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When troubled assistant bank manager Andy McNeary's baby daughter goes missing, he must follow the instructions of a mysterious voice on the other end of a baby monitor to save her before she disappears forever.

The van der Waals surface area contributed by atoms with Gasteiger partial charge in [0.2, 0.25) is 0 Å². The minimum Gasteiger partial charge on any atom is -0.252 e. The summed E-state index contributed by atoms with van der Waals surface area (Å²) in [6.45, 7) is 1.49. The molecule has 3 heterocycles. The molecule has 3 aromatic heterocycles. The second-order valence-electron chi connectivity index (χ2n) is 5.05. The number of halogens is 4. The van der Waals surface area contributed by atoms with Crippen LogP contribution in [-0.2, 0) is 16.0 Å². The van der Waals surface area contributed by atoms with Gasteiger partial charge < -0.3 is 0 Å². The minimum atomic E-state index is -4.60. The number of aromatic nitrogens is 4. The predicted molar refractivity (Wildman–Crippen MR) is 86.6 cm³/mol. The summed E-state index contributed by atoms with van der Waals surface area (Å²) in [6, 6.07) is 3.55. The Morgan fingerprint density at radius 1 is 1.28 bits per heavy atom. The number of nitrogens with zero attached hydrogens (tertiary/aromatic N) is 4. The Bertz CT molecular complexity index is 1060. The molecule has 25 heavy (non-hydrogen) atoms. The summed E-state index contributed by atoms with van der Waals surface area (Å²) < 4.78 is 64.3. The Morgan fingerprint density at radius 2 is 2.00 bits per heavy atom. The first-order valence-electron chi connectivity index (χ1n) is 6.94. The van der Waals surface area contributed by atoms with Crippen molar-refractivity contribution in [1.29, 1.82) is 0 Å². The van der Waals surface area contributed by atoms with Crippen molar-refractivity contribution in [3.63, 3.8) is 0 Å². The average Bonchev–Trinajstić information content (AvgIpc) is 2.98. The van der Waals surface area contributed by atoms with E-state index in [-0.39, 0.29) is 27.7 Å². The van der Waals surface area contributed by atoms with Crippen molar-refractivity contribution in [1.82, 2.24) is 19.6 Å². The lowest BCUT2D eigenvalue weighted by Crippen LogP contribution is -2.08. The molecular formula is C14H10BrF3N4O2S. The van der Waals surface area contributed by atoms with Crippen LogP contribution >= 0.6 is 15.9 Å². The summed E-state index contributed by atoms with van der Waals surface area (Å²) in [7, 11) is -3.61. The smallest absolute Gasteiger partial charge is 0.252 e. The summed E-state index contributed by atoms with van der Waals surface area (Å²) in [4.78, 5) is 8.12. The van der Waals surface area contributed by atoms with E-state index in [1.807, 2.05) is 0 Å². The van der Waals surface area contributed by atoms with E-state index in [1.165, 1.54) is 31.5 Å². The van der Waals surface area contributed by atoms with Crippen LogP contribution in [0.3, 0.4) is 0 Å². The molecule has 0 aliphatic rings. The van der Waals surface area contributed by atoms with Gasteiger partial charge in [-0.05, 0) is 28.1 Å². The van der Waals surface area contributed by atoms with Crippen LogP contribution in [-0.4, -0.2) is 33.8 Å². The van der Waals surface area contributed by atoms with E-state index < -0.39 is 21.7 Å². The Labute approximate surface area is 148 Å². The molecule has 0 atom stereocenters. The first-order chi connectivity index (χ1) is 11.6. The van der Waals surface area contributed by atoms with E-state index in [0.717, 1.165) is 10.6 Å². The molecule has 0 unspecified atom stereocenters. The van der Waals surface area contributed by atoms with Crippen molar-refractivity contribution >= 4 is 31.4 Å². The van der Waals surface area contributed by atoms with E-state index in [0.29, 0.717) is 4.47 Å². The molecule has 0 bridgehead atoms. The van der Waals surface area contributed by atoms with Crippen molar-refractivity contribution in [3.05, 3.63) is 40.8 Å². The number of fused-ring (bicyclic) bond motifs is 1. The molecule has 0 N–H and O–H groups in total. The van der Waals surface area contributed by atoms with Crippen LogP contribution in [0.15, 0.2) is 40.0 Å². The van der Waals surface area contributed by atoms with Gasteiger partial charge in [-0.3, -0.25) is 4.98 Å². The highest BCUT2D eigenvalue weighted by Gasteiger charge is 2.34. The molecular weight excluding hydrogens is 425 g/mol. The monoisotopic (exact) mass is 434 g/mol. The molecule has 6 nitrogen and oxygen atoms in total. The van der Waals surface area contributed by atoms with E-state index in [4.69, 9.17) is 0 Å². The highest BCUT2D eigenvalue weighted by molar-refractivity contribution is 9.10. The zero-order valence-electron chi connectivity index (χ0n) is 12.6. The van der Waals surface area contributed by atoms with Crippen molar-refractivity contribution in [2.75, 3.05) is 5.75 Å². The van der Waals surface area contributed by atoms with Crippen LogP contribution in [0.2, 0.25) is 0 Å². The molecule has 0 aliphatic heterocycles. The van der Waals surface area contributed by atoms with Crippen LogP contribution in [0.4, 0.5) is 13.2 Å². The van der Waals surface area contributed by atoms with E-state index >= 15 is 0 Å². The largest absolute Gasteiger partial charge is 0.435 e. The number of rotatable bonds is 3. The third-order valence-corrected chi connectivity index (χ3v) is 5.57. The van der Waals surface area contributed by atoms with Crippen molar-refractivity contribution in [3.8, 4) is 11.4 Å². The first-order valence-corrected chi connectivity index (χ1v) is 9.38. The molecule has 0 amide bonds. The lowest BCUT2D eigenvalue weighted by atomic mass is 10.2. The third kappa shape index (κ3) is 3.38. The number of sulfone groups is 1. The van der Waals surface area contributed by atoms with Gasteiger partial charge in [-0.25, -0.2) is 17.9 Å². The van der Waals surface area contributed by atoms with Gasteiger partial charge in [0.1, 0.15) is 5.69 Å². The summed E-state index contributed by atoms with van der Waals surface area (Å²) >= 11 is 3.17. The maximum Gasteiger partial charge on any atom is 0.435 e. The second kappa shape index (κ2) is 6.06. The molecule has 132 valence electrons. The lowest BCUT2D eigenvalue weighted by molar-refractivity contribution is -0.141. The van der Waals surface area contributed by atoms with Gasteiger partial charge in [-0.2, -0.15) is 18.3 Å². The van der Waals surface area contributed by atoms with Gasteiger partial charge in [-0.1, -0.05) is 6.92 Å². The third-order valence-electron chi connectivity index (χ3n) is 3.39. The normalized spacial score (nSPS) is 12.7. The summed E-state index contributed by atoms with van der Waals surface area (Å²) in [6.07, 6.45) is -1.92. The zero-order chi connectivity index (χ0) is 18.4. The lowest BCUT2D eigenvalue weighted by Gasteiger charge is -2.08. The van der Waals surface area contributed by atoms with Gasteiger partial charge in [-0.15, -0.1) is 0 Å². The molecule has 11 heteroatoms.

In the words of a former president of South Africa, “Listen carefully!” Rabbi Jonathan Sacks (of blessed memory) recognised the new face of anti-Semitism years ago. In a speech to the EU parliament in 2016 he said: “Anti-Semitism means denying the right of Jews to exist collectively as Jews with the same rights as everyone else. It takes different forms in different ages. In the Middle Ages, Jews were hated because of their religion. In the 19th and early 20th century they were hated because of their race. “Today they are hated because of their nation state, the state of Israel. It takes different forms but it remains the same thing: the view that Jews have no right to exist as free and equal human beings.” He likened anti-Semitism to a mutating virus, and this was before the 2020 Covid pandemic that made us all armchair experts overnight. Sacks said: “Throughout history, when people have sought to justify anti-Semitism, they have done so by recourse to the highest source of authority available within the culture. In the Middle Ages, it was religion. So we had religious anti-Judaism. “In post-Enlightenment Europe it was science. So we had the twin foundations of Nazi ideology, Social Darwinism and the so-called Scientific Study of Race. “Today the highest source of authority worldwide is human rights. That is why Israel — the only fully functioning democracy in the Middle East with a free press and independent judiciary — is regularly accused of the five cardinal sins against human rights: racism, apartheid, crimes against humanity, ethnic cleansing and attempted genocide.” The recent massacre of Jews by Hamas in Israel has revealed to us the face of this anti-Semitism in our government leaders and many church leaders, both in what they have said, justifying the actions of Hamas as a liberation struggle, and by what has been left unsaid, the silences. This was to be expected from a ruling government who themselves supported an armed liberation struggle that targeted not only security forces but also ended up killing civilians. According to a Truth and Reconciliation Commission report published in 2003, “the majority of casualties of MK operations were civilians”. But what about the response of church leaders? A central tenet of the Christian faith is that one new man (or one new humanity) has been achieved in Jesus Christ, that the old creation has gone, and all things have become new. That’s the claim, anyway. In the name of this new humanity, and in the name of human rights, the church has been outspoken and taken a vocal public stand against the rape of women, the murder of children and the abuse of the elderly. The Anglican Church of Southern Africa, in particular, calls its members to observe Thursdays in Black, arguing that (and I quote from the Thursdays in Black movement) “we all have a responsibility to speak out against violence, to ensure that women and men, boys and girls, are safe from rape and violence in homes, schools, work, streets — in all places in our societies”. Furthermore, the Anglican church has gone out of its way to set up safeguarding policies, protocols and commissions to ensure that its own members are safe and secure. Yet what was the response when Hamas raped Jewish women, murdered Jewish children and abused Jewish elders? Mostly silence, a few vigils for the Palestinian cause, some generalised prayers for peace and plenty of qualified fence-sitting statements that never mentioned Hamas, let alone condemned Hamas. The Anglican Church of Southern Africa was not alone. In effect, what many church leaders seem to be saying, by what they’re not saying, is: The rape of women is wrong, except if you’re a Jewish woman. The murder of children is wrong, except if you’re a Jewish child. The abuse of the elderly is wrong, except if you’re a Jewish elder. The blaming of the victims for the crimes perpetrated against them would not be tolerated by the #MeToo movement or by Thursdays in Black advocacy or by a Safe Church Commission. This is exceptionalism. This exceptionalism has a name. It is called anti-Semitism. Throughout history, prominent church leaders have been the incarnation of the anti-Semitism of that age, preaching it in the Middle Ages, theologising away Jesus’s Jewishness under Nazism and ignoring Hamas in their liberation struggle narratives while also remaining silent about the rise of blatant anti-Semitism around the world. Since the Sukkot massacre in Israel on 7 October, Jews have been subject to a marked and sudden rise in anti-semitic incidents on the streets of London, Manchester, Berlin, New York and elsewhere. The number of anti-Semitic posts online has surged by 1 200%. Jews are being subjected to horrendous verbal abuse, vandalism of property — and even physical attack. Each new epoch of anti-Semitism builds on the old. We hear echoes of 20th century anti-Semitism when a “race” narrative is advanced to explain the conflict in Israel as being a liberation struggle against white colonial oppressors, only this time Jews are not the antipathy of a particular form of whiteness (which Nazis believed) but have come to embody whiteness. But even older echoes are heard. The Blood Libel accusation is one of the most ancient and enduring forms of anti-Semitism. The accusation first arose in the 12th century, alleging that Jews murdered Christian children to use their blood in religious rituals. Despite these allegations being baseless, Jews were killed in retaliatory riots. When the Black Death swept Europe in the 14th century, killing an estimated 25 million to 50 million people, Jews were accused of poisoning wells to kill Christians. The reality was that the bubonic plague killed people irrespective of their religion, including Jews. Nevertheless, Jews were killed in retaliation. In the 19th century, Jews in Damascus were accused of murdering a Christian monk and his Muslim servant to use their blood for rituals. Both Christians and Muslims in Damascus responded with violence against Jews. Eventually, Sultan Abdülmecid I issued a firmān (edict) denouncing the blood libel. Fast forward, when Hamas fired rockets at Israel in 2021 and 2022, later studies indicated that between 15% and 20% of their rockets misfired and fell on the Gaza strip, adding to the civilian death toll. A similar trend is being observed with these 2023 attacks, with rockets killing civilians in Gaza. Israel is blamed and, by extension, Jews everywhere. The yet unfounded accusation becomes a modern form of blood libel as ordinary Jews become potential targets of violent retaliation, as has been the witness of history in every age. To end where I began with the words of Rabbi Sacks: “Anti-Semitism means denying the right of Jews to exist collectively as Jews with the same rights as everyone else. It takes different forms in different ages. In the Middle Ages, Jews were hated because of their religion. In the 19th and early 20th century they were hated because of their race. “Today they are hated because of their nation state, the state of Israel. It takes different forms but it remains the same thing: the view that Jews have no right to exist as free and equal human beings.” His words remain as pertinent as ever. Listen carefully. Reverend Canon Peter Houston is a senior Anglican priest and canon theologian in the Diocese of Natal. He has an academic interest in church history, especially as it pertains to Christian anti-Semitism. Tags: Anglican Church, Anti-Semitism, Christianity, HAMAS, Israel, Jewish, Judaism The PTI chairman made the remarks ahead of departing for Islamabad to appear before the Islamabad High Court (IHC) in a mutiny case and another pertaining to charges of attempted murder. His biting rejoinder comes a day after the Inter-Services Public Relations (ISPR) said that “irresponsible and baseless allegations” by Imran against the said military officer without evidence were “extremely unfortunate, deplorable and unacceptable”. During a rally on Saturday, the PTI chairman had once again named a senior intelligence official for orchestrating plans to murder him. “I am on the roads despite verifiable threats to my life. I have already escaped an assassination attempt once. On the second occasion, I was able to sniff out murder planning,” he had said. This was not the first time the ex-premier has made these claims. After an assassination attempt last year, Imran had held Prime Minister Shehbaz Sharif, Interior Minister Rana Sanaullah and the senior intelligence official as being responsible for the bid to assassinate him and demanded they resign. In a video message shared on Tuesday, Imran replied to the ISPR and “attempts by PDM and their handlers” regarding his arrest. He said that he was departing for the federal capital as he was scheduled to appear before two courts. “Before I leave, I want to say two things. Firstly, the ISPR has issued a statement that the institution has been disrespected — the army has been disrespected [by] naming an intelligence officer that has tried to kill me twice. “ISPR sahib, listen to me carefully. Respect is not [confined] to a single institution; respect should be for every single citizen,” he said. Imran highlighted that he was the chief of the country’s “largest” political party, adding that he did not need to lie. “This man tried to kill me twice and whenever an investigation is carried out, I will prove that it was this man and there is a whole gang with him,” Imran said, adding that the nation was well aware of who was standing with the officer in question. “My question is: [Despite being] a country’s ex-prime minister — because this man’s name has come forward — [why was] I unable to register a first information report (FIR)?” He said that the truth would only surface once an investigation is carried out. “If he was innocent, it would have been revealed,” the PTI chief said, terming the officer in question to be such a “powerful personality” that he was unable to register a case despite being in power in Punjab. He said that two senior police officials had refused to become a part of the joint investigation team (JIT) formed by the Punjab government to investigate the attack on his life in Wazirabad. “Who was behind it? Who was this powerful?” He alleged that when the JIT determined that three shooters were involved in the incident, the team itself was “sabotaged” and that four Counter-Terrorism Department (CTD) officials changed their statements. “The prosecutor general investigated. He said action should be taken against the four because they tried to sabotage [the JIT]. Who was behind them? Who was this powerful?” The PTI chief further claimed that he would prove that the Inter-Services Intelligence (ISI) had taken over the Judicial Complex in Islamabad the night before he went to attend a hearing in the Toshakhana case in March. The PTI chairman has already claimed that he did not disembark from his vehicle because “unknown people” were positioned there with plans to kill him. “I will prove that ISI [officials] were present in CTD uniforms and lawyers’ garb. I will prove that a brigadier, who I will not name, was there to monitor everything. What was the ISI doing there?” Imran said that the mother of slain journalist Arshad Sharif had also taken the names of the intelligence officer and the gang that he was a part of yet no investigation was carried out as he was a “holy cow” and, therefore, above the law. “ISPR sahib, when an institution takes action against black sheep, it improves its own credibility. An institution which catches corrupt people strengthens itself.” He said that action is taken when a doctor or an employee does something wrong at Shaukat Khanum Memorial Hospital (SKMH). “It is my army, my Pakistan not just yours. It is our army,” Imran asserted. He also lamented the crackdown against those who were vocal about their criticism of the military establishment, stating that it was in fact harming the institution. The PTI chief went on to say that there was also no need to call in a heavy contingent of police and other officials during his appearance before the courts in Islamabad today. “If someone has a warrant, come to me directly […] I am prepared to go to jail […] spending so much money as if a major criminal is coming to Islamabad. Do us a favour and don’t stage such a drama and directly provide a warrant,” he said, asserting that he was mentally prepared to go to jail. He also said that the plan hatched by “Dirty Harry” involved a gang of people, adding that if God willed, he was ready to die at their hands. He ended his video message by calling on the nation to “get ready”. Back and forth continues between PM, Imran Hours after the PTI chief issued the video statement, Prime Minister Shehbaz Sharif took to Twitter to state that he had “no doubt” that Imran’s politics were defined by “blatant lies, untruths, U-turns, and vicious attacks on institutions”. On Sunday, the premier had stated that Imran’s act of “routinely maligning and threatening the Pakistan Army and the intelligence agency for the sake of petty political gains is highly condemnable.” In response to the premier’s tweets, Imran on Monday had asked if he did not have the right to nominate those he felt were responsible for the assassination attacks on him. “Why was I denied my legal and constitutional right to register a FIR?”